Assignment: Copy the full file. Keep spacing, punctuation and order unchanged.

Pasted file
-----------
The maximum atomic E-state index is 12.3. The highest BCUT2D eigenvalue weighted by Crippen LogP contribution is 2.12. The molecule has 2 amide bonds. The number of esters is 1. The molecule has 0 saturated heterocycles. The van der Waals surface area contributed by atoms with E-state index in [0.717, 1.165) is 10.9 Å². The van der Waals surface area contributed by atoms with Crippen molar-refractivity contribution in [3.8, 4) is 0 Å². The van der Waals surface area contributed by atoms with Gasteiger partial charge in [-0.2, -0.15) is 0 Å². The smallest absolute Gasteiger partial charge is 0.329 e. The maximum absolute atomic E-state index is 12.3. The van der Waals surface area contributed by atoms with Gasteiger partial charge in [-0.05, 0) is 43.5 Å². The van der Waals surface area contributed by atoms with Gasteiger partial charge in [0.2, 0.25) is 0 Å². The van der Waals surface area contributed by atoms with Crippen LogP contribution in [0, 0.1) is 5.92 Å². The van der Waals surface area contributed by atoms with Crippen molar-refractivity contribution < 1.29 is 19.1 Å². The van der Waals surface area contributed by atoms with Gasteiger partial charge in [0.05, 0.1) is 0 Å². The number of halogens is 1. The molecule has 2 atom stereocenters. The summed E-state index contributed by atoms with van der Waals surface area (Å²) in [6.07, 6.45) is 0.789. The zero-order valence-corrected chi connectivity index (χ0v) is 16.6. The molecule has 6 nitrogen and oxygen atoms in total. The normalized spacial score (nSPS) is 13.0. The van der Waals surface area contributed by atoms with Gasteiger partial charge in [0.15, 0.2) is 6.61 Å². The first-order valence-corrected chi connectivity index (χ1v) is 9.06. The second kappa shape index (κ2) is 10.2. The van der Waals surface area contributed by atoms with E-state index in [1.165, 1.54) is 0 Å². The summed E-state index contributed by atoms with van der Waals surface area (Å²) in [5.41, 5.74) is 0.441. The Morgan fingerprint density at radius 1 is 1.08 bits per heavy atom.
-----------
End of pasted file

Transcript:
The maximum atomic E-state index is 12.3. The highest BCUT2D eigenvalue weighted by Crippen LogP contribution is 2.12. The molecule has 2 amide bonds. The number of esters is 1. The molecule has 0 saturated heterocycles. The van der Waals surface area contributed by atoms with E-state index in [0.717, 1.165) is 10.9 Å². The van der Waals surface area contributed by atoms with Crippen molar-refractivity contribution in [3.8, 4) is 0 Å². The van der Waals surface area contributed by atoms with Gasteiger partial charge in [-0.2, -0.15) is 0 Å². The smallest absolute Gasteiger partial charge is 0.329 e. The maximum absolute atomic E-state index is 12.3. The van der Waals surface area contributed by atoms with Gasteiger partial charge in [-0.05, 0) is 43.5 Å². The van der Waals surface area contributed by atoms with Gasteiger partial charge in [0.2, 0.25) is 0 Å². The van der Waals surface area contributed by atoms with Crippen LogP contribution in [0, 0.1) is 5.92 Å². The van der Waals surface area contributed by atoms with Crippen molar-refractivity contribution < 1.29 is 19.1 Å². The van der Waals surface area contributed by atoms with Gasteiger partial charge in [0.05, 0.1) is 0 Å². The number of halogens is 1. The molecule has 2 atom stereocenters. The summed E-state index contributed by atoms with van der Waals surface area (Å²) in [6.07, 6.45) is 0.789. The zero-order valence-corrected chi connectivity index (χ0v) is 16.6. The molecule has 6 nitrogen and oxygen atoms in total. The normalized spacial score (nSPS) is 13.0. The van der Waals surface area contributed by atoms with Gasteiger partial charge in [0.15, 0.2) is 6.61 Å². The first-order valence-corrected chi connectivity index (χ1v) is 9.06. The second kappa shape index (κ2) is 10.2. The van der Waals surface area contributed by atoms with E-state index in [1.165, 1.54) is 0 Å². The summed E-state index contributed by atoms with van der Waals surface area (Å²) in [5.41, 5.74) is 0.441. The Morgan fingerprint density at radius 1 is 1.08 bits per heavy atom.